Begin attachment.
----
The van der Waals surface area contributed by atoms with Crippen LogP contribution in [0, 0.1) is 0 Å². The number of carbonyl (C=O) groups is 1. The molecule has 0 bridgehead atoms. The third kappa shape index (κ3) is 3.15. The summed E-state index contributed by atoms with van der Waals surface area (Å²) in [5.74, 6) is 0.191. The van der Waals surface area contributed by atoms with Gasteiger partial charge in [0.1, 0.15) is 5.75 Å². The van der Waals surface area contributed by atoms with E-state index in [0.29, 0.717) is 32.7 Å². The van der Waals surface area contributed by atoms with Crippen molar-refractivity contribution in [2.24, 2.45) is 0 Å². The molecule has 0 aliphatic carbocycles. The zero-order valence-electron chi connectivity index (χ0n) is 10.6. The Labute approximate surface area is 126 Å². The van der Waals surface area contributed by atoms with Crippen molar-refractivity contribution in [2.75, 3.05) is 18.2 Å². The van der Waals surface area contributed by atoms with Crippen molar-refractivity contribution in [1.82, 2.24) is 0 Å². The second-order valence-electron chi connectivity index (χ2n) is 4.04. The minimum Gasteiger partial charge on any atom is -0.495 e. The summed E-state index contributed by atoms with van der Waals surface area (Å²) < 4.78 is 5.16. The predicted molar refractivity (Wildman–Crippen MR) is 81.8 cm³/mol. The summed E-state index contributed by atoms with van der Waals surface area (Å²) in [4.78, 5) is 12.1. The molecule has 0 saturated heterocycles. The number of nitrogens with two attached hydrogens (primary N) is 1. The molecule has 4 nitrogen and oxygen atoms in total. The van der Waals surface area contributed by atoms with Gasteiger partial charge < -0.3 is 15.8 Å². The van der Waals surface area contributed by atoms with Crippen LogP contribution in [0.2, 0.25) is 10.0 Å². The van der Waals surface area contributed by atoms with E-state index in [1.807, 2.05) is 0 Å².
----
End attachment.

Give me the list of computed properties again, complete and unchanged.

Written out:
The van der Waals surface area contributed by atoms with Crippen LogP contribution in [0, 0.1) is 0 Å². The number of carbonyl (C=O) groups is 1. The molecule has 0 bridgehead atoms. The third kappa shape index (κ3) is 3.15. The summed E-state index contributed by atoms with van der Waals surface area (Å²) in [5.74, 6) is 0.191. The van der Waals surface area contributed by atoms with Gasteiger partial charge in [0.1, 0.15) is 5.75 Å². The van der Waals surface area contributed by atoms with E-state index in [0.29, 0.717) is 32.7 Å². The van der Waals surface area contributed by atoms with Crippen molar-refractivity contribution in [2.24, 2.45) is 0 Å². The molecule has 0 aliphatic carbocycles. The zero-order valence-electron chi connectivity index (χ0n) is 10.6. The Labute approximate surface area is 126 Å². The van der Waals surface area contributed by atoms with Crippen molar-refractivity contribution in [2.75, 3.05) is 18.2 Å². The van der Waals surface area contributed by atoms with Crippen molar-refractivity contribution in [1.82, 2.24) is 0 Å². The second-order valence-electron chi connectivity index (χ2n) is 4.04. The minimum Gasteiger partial charge on any atom is -0.495 e. The summed E-state index contributed by atoms with van der Waals surface area (Å²) < 4.78 is 5.16. The predicted molar refractivity (Wildman–Crippen MR) is 81.8 cm³/mol. The summed E-state index contributed by atoms with van der Waals surface area (Å²) in [4.78, 5) is 12.1. The molecule has 0 saturated heterocycles. The number of nitrogens with two attached hydrogens (primary N) is 1. The molecule has 4 nitrogen and oxygen atoms in total. The van der Waals surface area contributed by atoms with Gasteiger partial charge < -0.3 is 15.8 Å². The van der Waals surface area contributed by atoms with Crippen LogP contribution in [0.2, 0.25) is 10.0 Å². The van der Waals surface area contributed by atoms with E-state index in [1.807, 2.05) is 0 Å².